This week, Nike won a legal injunction against Skins, who had had the temerity to use the Swooshstika in an playful way in its advertising.
Nike, of course, had moral weight on its side:
"We will take whatever steps we need to when we believe other companies are infringing."
Pretty clear cut, huh?
Of course, this is the same Nike who pinched Minor Threat's artwork and seemed puzzled when the punks weren't delighted:
Minor Threat's music and iconographic album cover have been an inspiration to countless skateboarders since the album came out in 1984. And for the members of the Nike Skateboarding staff, this is no different. Because of the album's strong imagery and because our East Coast tour ends in Washington DC, we felt that it was a perfect fit.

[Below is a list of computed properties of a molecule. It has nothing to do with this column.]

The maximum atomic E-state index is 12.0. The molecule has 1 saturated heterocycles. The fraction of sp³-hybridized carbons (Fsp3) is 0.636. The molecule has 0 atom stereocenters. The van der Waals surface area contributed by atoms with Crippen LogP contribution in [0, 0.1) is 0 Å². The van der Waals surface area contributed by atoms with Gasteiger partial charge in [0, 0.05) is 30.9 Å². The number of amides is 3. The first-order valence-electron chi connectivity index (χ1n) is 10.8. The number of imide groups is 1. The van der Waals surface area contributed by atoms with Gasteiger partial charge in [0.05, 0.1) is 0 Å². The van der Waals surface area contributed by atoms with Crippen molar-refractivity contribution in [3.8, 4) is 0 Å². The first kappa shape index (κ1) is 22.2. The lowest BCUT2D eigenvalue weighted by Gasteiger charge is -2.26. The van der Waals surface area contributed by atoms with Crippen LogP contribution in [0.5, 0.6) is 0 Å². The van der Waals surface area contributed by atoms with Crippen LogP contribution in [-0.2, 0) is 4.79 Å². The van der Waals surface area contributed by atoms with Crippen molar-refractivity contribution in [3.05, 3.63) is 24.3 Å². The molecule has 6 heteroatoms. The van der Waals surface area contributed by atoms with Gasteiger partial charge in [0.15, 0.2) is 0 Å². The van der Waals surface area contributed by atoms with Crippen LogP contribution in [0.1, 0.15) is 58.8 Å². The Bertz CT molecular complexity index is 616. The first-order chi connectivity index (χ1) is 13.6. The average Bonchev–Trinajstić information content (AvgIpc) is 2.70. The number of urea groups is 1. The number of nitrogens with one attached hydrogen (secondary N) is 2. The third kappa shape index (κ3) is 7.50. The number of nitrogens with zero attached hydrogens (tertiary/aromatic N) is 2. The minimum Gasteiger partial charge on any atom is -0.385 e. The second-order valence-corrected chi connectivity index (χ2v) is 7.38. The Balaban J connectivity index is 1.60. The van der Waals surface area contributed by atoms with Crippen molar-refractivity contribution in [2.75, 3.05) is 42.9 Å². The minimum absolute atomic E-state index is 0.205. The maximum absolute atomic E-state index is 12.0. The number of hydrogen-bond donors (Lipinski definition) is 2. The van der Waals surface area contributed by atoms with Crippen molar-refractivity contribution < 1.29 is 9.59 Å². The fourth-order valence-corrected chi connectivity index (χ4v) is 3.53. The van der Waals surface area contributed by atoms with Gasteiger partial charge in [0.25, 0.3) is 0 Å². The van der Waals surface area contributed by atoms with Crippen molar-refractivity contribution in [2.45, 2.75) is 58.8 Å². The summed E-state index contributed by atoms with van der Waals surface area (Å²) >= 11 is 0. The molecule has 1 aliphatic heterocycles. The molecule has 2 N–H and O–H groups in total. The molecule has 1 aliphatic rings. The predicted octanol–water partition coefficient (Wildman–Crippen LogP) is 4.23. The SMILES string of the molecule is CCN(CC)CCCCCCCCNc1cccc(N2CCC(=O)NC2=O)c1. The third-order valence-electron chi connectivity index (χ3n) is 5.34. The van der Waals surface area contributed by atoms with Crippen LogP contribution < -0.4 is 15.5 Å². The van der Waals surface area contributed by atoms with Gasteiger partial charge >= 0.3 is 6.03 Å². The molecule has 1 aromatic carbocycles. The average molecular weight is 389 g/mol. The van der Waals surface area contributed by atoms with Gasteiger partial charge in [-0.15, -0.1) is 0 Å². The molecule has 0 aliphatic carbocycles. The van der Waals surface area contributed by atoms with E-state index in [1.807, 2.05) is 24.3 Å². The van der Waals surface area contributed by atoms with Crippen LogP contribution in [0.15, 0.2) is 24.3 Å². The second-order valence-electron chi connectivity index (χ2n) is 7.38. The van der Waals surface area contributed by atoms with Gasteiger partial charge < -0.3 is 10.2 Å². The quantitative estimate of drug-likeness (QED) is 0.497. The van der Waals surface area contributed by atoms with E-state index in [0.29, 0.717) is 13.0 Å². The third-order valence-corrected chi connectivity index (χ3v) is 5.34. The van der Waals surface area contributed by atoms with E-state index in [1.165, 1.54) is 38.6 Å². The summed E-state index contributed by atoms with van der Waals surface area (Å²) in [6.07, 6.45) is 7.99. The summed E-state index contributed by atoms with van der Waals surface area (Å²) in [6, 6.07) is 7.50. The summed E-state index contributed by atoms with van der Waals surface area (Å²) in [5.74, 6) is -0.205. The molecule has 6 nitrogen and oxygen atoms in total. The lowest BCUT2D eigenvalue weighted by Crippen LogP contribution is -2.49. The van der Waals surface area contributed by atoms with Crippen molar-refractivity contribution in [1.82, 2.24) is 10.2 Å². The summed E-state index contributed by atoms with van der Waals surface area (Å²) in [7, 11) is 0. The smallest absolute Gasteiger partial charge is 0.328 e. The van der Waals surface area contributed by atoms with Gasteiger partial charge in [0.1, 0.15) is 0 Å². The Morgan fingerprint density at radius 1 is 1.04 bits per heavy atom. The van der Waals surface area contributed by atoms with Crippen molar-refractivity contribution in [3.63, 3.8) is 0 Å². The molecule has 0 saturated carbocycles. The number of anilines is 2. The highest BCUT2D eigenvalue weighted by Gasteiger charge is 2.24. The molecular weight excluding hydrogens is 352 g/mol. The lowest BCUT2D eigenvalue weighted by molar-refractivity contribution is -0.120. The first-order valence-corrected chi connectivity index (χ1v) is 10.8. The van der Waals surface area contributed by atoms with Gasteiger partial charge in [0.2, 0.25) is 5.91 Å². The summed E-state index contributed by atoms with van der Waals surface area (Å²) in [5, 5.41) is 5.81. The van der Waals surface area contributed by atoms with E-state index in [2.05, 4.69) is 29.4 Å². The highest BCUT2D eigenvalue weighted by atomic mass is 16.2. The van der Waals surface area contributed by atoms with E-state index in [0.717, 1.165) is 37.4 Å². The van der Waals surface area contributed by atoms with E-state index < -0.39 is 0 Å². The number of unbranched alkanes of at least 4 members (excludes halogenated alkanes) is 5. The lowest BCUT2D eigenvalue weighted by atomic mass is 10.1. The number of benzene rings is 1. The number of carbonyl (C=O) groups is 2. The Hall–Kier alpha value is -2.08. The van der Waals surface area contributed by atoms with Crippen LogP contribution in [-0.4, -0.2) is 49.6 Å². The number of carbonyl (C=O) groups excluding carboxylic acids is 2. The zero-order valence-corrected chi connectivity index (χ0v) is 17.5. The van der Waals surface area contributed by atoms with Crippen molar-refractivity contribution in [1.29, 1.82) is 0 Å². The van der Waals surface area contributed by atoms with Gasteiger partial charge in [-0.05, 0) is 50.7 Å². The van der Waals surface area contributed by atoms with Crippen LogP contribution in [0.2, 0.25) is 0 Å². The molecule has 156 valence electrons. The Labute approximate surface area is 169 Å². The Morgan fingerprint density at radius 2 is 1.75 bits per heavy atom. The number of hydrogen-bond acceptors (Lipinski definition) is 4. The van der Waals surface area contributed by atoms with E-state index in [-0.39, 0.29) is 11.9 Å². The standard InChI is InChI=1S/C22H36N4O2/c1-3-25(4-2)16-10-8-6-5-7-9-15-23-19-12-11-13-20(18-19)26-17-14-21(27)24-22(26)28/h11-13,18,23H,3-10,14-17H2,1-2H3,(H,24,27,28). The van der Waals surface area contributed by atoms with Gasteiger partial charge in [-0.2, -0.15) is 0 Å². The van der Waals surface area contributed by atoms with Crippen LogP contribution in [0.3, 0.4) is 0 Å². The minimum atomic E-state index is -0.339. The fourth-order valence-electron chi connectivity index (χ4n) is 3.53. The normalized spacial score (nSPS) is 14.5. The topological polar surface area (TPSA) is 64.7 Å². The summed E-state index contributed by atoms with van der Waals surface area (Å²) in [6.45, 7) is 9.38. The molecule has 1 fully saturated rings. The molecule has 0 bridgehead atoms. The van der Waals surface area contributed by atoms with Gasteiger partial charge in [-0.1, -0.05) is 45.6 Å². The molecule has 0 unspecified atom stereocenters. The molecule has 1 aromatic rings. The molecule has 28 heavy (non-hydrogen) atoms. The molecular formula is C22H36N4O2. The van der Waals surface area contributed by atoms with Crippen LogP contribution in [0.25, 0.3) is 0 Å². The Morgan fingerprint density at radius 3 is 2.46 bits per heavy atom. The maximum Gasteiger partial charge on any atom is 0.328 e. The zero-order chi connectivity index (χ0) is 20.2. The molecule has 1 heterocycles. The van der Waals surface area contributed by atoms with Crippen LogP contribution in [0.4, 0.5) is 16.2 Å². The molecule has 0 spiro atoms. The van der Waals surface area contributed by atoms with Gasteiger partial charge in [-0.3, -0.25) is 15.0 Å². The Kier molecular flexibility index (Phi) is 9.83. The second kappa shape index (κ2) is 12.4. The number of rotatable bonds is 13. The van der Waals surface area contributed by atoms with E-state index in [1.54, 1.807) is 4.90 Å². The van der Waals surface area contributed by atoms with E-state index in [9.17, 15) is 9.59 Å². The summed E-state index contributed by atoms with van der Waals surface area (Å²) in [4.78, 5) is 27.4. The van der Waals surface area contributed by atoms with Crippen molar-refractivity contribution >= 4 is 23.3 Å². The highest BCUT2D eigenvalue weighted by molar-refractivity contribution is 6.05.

There is a well-established principle that if you don't protect your trademark, it can lapse into the public domain. Maybe there should also be a principle that if you, as a company, violate other people's copyrights, your own should lose legal protection? It might focus the minds a little more, don't you think?